The Philadelphia Inquirer is unique. The newspaper you are reading is the largest American news publication under nonprofit ownership and dedicated solely to the needs of its local community. Owned by the Lenfest Institute for Journalism, The Inquirer is supported by thousands of community donations, a broad array of local advertisers, and thousands of paying subscribers. While The Inquirer faces economic challenges, it operates by far the largest newsroom in the region, dedicated to our city’s most important public-service journalism.
Most American newspapers and communities are not so fortunate. Since 2008, the number of newsroom employees in the United States has fallen by about 30,000, or more than 25%. More than 2,100 newspapers — including 70 daily papers — have stopped publishing since 2004.
Local news deserts are being filled by partisan hyperbole, unverified social media posts, and harmful disinformation. Without accurate, independent news and information, families cannot make informed decisions about their health or education, communities cannot hold government accountable, and democracy itself comes under dire threat.
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The Lenfest Institute was founded in the belief that revitalizing local news requires significant philanthropic support, new investment in journalism, and innovation in digital products. We have come to believe that saving local news also requires some smart help from the federal government, and so we have helped craft national legislation to this effect.
Government help? You might wonder how on earth newsrooms can take money from the government without compromising their editorial independence. Isn’t that akin to the muckrakers being funded by the muck-makers?
Fortunately, there is a thoughtful way to help local news without government control. It’s called the Local Journalism Sustainability Act – and it has a real chance to become law, especially if championed by the Pennsylvania delegation. Now under consideration by Congress, this bipartisan bill provides more help for local news than any legislation in the last century – all accomplished in a decidedly First Amendment-friendly way.
Rather than having the government pick winners and losers, the bill helps newsrooms by amplifying the choices of consumers and small businesses.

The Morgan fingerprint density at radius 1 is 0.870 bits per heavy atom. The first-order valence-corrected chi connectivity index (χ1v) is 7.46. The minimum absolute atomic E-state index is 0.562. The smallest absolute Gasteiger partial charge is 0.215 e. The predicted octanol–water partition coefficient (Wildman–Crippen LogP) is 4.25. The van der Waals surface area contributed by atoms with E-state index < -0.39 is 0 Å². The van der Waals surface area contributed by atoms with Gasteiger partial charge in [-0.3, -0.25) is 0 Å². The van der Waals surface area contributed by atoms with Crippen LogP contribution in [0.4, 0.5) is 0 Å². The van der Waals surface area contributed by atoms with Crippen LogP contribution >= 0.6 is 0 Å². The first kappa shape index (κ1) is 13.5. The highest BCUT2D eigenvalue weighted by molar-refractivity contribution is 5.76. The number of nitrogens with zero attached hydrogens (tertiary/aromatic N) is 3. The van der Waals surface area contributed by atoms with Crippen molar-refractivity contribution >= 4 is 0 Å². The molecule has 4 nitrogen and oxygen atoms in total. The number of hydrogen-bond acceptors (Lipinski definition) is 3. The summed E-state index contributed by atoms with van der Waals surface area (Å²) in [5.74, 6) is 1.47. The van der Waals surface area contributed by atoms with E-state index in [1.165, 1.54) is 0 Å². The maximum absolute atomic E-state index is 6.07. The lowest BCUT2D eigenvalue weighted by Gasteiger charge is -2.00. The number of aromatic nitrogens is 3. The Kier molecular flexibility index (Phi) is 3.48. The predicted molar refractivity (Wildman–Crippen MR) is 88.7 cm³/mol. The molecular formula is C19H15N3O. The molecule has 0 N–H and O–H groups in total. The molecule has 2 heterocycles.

The key provisions are:
A tax credit of up to $250 for consumers who buy newspaper subscriptions or make donations to nonprofit local news organizations
A refundable payroll tax credit of up to $25,000 for local news organizations to help pay journalists
A tax credit of up to $5,000 for small businesses to advertise with local publishers
The bill would allow your subscription to this or another newspaper to earn a tax credit. The credit would apply to print and digital subscriptions, which are central to local newspapers’ long-term business plans.
The advertising tax credit has two beneficiaries: the newsroom and the small business receiving the credit. Pennsylvania small businesses could use this tax credit to advertise and build their businesses on the local news platform of their choice.
The payroll tax credit would make the hiring of journalists more affordable. Because it’s a payroll tax break, it is available to both nonprofit and commercial news organizations.
By helping local news through a market-oriented approach, the Local News Sustainability Act has gained bipartisan support in both the House and the Senate. As it happens, Pennsylvania’s members of Congress are in a position to have an outsize impact. Sens. Bob Casey and Pat Toomey both serve on the Senate Finance Committee, which helps govern the proposed legislation. Reps. Brendan Boyle and Dwight Evans sit on the House Ways and Means Committee, which would help advance the bill in that chamber.
The Local News Sustainability Act would help create a stronger, more sustainable local news system long into the future. We urge our senators and representatives to help get this bipartisan proposal passed quickly.
Jim Friedlich is CEO and executive director of the Lenfest Institute for Journalism, the nonprofit organization that owns The Inquirer. @jimfriedlich